Chuck Mee, playwright of hits including “Big Love” and “bobrauschenbergamerica”, spoke with Evanston Now regarding his artistic practice and his “re-made” style of writing.

Northwestern is currently producing Mee’s “Big Love” under the direction of graduate student Gina Marie Hayes. “He uses history to further his own end,” says Hayes of Mee’s writing style. “So all of the base of Greek tragedy is still there and is accessible for us, but we can take what we like, so it serves us without hemming us in.”

“People who believe in God believe that God created the universe; created something out of nothing,” said Mee. “But we human beings start with a world that’s already been created, so we’re born into a world that has civilizations and histories and music and painting and families, so by the time we’re a few years old, we’ve already absorbed a tremendous amount. So we’re not making something out of nothing — we’re remaking.”

Remaking is Mee’s playwriting mantra, as well as the name of his online collage of plays: the (re)making project. All of Mee’s works are uploaded to this website, and are available for reading and to be manipulated and rewritten by intrepid playwrights and theatre artists.

“Back a million years ago, in the early 90’s, I did a version of ‘Orestes’ by taking the Greek play and tossing into it a lot of texts from the present day,” said Mee. “I was thinking, I don’t know that I can copyright this thing, can quite claim this as my own original work. So that’s why I thought — and I was working in the publishing business, and the internet was just being born — wow, let’s put ‘Orestes’ on there.”

“This relates to the years I spent writing history books, where I would write a book with my ideas about what happened and what it meant, how to think about it,” Mee continued. “When you write a book of history, you quote sources exactly how they came to you. I think of my appropriated texts as evidence of who and how we are today. I toss texts into the play and have to deal with that, I don’t get to change them.”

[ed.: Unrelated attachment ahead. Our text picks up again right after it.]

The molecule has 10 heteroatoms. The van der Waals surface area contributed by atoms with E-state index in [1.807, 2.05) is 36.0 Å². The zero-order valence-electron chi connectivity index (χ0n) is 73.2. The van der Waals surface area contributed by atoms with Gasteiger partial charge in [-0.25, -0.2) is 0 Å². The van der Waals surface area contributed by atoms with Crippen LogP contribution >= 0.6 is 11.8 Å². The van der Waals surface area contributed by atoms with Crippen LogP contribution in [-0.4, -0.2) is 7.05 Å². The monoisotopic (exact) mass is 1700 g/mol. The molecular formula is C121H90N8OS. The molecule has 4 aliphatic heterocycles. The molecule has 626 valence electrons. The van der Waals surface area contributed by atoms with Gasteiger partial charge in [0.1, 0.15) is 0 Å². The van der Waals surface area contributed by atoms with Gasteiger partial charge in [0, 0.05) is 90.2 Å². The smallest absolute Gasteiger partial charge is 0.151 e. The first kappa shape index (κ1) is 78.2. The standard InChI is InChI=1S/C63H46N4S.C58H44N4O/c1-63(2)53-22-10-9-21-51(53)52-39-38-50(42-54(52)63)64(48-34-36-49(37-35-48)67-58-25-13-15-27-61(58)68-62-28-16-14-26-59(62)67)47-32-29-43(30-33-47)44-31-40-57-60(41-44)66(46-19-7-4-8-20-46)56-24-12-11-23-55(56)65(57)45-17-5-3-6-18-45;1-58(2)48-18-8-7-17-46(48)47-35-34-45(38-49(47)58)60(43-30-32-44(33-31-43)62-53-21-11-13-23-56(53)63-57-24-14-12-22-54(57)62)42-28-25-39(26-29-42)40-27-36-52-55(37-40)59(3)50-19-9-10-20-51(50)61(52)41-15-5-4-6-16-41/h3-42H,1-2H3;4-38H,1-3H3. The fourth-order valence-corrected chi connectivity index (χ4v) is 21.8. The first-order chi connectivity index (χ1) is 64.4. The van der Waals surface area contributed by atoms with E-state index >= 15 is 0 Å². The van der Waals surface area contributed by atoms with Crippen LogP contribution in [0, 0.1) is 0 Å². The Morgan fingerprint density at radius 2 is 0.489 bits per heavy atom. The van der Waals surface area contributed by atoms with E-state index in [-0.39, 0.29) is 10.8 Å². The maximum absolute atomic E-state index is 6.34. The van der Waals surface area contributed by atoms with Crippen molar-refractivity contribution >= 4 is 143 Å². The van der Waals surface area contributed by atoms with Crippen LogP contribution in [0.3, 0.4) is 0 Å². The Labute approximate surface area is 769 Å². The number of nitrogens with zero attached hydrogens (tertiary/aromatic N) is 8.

Mee has continued the sharing, with over 30 plays available on the (re)making website. “People can do faithful productions or remake them the way they want to. The fun, selfish thing I get out of that is that I get to see what people do when they remake my plays, what Euripides never got to see.”

Visionaries like Anne Bogart of SITI Company have remade Mee’s work for their own productions. “People everywhere take them off my website. Not long ago, Anne Bogart took the plays set in French cafes and did a play called ‘Café Variations’, the way she wanted to do… as no two snowflakes are alike, no two human minds are alike; things come out in a unique way. Any art is both received and original at the same time.”

Directors like Gina Hayes crave Mee’s appropriated texts and the option of adding their own flair to an already composite piece. “[Mee’s] style is collage, and that’s the way I direct,” said Hayes. “I grab a visual or a song, and smash ‘em all together and see what happens. It’s very raw. The visuals [in ‘Big Love’] are very, very beautiful, and the contrast of this gorgeous scenery and costumes with the play is interesting, and very ragged.”

“Big Love” is Mee’s adaptation of “The Suppliant Women” by Aeschylus, in which a multitude of brides flee their husbands, only to realize that it will take more than flight to escape their wedding day. Tragedy ensues when the brides scheme to fix the situation. “It’s about what tragic does to us,” said Hayes. “There’s an immediacy to it. There’s one speech about dreams. These two characters are trying to kill each other, but they want each other, and they eventually have to dance it out, but the way it’s told is exactly like a dream. It feels like the anxiety of not knowing.”

Hayes is excited and confident in the text of “Big Love”. “This play is going to touch a chord in an audience that won’t if it was straight Aeschylus,” she said. “Every time I think I have a question, the play solves it for me.”

Mee, on the other hand, believes his texts are but a drop in the bucket of the collective human experience, mediated by one writer. In his plays, “there isn’t one authoritative voice. There’s a culture of multiple ways of thinking and believing, so I like a play that isn’t presenting one way of thinking,” he said.

“I’m always working on several things at the same time, so that I’m not just thinking, ‘I have to work on that damn thing again.’ If I’m working on several pieces, I can do this, this, and this. I like to spend a few years or a year on something so that, before I think it’s finished, I’ve gone back to work on it in every mood I ever feel in life. And if it’s been approved by all those moods, then I call it finished.”

Mee presses home the individuality of writing — and other jobs and disciplines — with words of wisdom that he repeats to his students and himself frequently: “Do what you love. You are the world’s greatest expert in what you love; you know. And since you’re not from Mars, one or two other people will love it too.”

“Big Love” runs through Feb. 7 at Northwestern’s Josephine Louis Theatre, 20 Arts Circle Drive, Evanston, IL. Tickets can be purchased at 847-491-7282 or on the Wirtz Center website.

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